The infield is a tale of two halves, the right and the left. On the right, we have solid returners with solid, not quite stellar, offensive and defensive play. They're proven with a full year's experience. On the left, we have a pair of unknowns. Our third baseman played semi-regularly last year, but could never solidify himself, while our shortstop is a true freshman with a great pedigree.
The only full time starter returning to the same position for the Wolverines this year is Mike Dufek at first base. Dufek will be in his second full season at first base, his freshman year was spent split with Nate Recknagel. Dufek's defense is pretty good at first, but he does lack a bit of range. For this reason sometimes you'll see him replaced by Garrett Stephens, or even true freshman Cam Luther if Maloney finds himself unable to red shirt the exceptional talent. Both of those are expected to be potential defensive upgrades over Dufek, and they will allow Dufek a chance to DH a bit more often.
Speaking of DH'ing, Dufek isn't in the lineup for his defense anyway--the guy can swing the bat. Mike hit 17 home runs last season, tied for third best in school history, and his .627 slugging percentage was 5th best in the BigTen.
The big question surrounding Dufek this season is can he cut down on the strikeouts? Last season saw him strike out one in every 3.8 at bats. High risk/high reward batters may have their merits, but those type of batters need to be hitting 6th, not clean up.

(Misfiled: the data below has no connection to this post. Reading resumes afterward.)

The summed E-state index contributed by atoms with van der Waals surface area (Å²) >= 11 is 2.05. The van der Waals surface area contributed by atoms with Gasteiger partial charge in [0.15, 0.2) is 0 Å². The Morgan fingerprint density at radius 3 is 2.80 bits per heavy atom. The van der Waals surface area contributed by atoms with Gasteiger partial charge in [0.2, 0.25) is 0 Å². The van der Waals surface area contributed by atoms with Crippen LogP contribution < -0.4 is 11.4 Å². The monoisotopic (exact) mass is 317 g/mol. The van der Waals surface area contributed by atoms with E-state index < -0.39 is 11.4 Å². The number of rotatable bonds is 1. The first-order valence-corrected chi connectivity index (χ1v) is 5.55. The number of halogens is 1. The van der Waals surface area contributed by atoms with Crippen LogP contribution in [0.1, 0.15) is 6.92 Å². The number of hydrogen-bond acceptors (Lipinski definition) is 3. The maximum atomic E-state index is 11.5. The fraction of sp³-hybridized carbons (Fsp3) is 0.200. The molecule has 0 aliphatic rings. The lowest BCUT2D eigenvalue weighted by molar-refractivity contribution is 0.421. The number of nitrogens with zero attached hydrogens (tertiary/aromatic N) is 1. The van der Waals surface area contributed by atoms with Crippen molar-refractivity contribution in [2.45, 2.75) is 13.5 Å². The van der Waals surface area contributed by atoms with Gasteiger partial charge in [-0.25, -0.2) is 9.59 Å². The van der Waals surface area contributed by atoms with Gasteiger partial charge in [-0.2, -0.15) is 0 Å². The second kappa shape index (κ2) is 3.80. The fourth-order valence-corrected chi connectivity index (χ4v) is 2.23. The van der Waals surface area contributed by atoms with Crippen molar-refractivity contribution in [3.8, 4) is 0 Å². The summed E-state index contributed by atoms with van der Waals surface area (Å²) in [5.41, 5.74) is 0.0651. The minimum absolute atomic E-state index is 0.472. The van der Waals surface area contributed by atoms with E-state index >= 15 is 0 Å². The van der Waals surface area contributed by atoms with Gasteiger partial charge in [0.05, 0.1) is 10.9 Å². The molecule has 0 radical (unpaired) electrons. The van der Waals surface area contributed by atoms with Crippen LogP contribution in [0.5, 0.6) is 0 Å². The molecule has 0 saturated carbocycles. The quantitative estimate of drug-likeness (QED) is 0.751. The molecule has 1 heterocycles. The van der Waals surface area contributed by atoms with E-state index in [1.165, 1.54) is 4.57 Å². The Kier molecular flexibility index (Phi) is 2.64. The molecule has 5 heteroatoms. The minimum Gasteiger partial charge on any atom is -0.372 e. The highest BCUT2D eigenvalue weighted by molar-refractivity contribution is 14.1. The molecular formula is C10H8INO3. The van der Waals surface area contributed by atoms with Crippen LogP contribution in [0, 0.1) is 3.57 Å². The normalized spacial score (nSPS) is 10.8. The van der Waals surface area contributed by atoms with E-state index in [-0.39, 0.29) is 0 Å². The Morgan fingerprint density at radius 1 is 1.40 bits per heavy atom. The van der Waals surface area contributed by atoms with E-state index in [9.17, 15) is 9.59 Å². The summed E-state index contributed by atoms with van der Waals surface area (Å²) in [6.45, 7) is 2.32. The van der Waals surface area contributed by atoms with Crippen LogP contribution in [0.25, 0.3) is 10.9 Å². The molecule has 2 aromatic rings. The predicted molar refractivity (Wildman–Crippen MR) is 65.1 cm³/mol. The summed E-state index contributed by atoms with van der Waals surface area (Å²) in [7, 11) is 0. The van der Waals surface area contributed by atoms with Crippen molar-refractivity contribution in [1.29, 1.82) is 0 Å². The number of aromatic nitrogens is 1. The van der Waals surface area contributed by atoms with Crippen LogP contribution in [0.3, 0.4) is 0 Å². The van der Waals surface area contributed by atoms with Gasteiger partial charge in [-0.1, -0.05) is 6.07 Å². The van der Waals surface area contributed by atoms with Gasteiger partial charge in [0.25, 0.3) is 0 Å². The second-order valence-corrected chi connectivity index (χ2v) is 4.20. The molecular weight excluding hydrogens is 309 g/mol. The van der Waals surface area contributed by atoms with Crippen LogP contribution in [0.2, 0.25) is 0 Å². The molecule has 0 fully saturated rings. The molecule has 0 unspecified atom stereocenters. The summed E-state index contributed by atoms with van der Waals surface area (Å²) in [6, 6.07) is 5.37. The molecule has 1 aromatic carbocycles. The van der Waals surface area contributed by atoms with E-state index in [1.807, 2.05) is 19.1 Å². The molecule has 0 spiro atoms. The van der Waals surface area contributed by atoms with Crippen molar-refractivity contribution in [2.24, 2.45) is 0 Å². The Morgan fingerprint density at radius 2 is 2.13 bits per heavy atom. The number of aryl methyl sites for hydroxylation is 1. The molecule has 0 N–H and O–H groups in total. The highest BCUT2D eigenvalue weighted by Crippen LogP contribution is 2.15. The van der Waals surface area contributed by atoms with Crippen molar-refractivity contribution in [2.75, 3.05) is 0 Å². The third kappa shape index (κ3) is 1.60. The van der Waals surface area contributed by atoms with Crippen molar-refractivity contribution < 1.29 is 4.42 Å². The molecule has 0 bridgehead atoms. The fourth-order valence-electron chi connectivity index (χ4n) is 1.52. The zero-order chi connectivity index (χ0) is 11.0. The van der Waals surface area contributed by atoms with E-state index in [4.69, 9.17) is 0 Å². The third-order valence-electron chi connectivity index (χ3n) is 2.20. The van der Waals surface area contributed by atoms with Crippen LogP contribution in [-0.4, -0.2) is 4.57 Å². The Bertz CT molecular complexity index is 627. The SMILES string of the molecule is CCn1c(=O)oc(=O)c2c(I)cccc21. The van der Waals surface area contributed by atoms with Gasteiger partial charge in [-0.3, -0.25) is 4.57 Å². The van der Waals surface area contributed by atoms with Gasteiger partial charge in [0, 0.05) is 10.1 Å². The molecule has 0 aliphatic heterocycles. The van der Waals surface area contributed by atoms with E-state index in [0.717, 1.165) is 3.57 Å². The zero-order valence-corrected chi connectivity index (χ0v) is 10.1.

After debating this lightly with commenter Colin over the last few days, I've still yet to be able to accept Dufek as living up to the needs of the teams just because of his 17 home runs last season. Yes, Dufek's OPS was 1.001 last season. Do I think that was enough? No. It sounds weird as a 1.000 OPS is generally regarded as very good. I just don't think his .374 on base percentage is what it should be in the middle of the order. He should be at least .400 to be gaining the sort of praise he's been getting. Even his .304 batting average, that's got to rise up. This is college, not the pros. A great hitter like Dufek has the potential to be needs to be hitting in the .320s. Call it tough love, call it what you will, but I think he's underachieving.
But that also gives me hope. With another year of experience under his belt, I feel like this should be the year that Dufek hits one all cylinders. He's gotten better every season he's been at Michigan, I expect the same thing of him this year. I expect him to be more patient and more explosive.
Moving to second base, our other returning starter, Anthony Toth, will be playing after moving from shortstop. I think this is a positive for the team and Toth. Toth's a little small for shortstop in the big leagues, so he might as well get accustomed to second base now. I think this will also help with his tendency for errors as he'll have easier plays at second than the massive area he had to cover at short. Hopefully he can cut that team high 16 errors last season by at least half if not 3/4.
At the plate, Toth will hit second, and by all current indicators, that's where he'll stay all season. Anthony is a pretty good contact hitter who can put the ball in the gap. This should work well in moving our lead off hitter around the bases and setting up LaMarre with easy RBI opportunities. Like Dufek, though, Toth has a high strikeout rate, and that needs to be fixed this season. We can't win if our 2 and 4 hole hitters strikeout at the rate they did last year.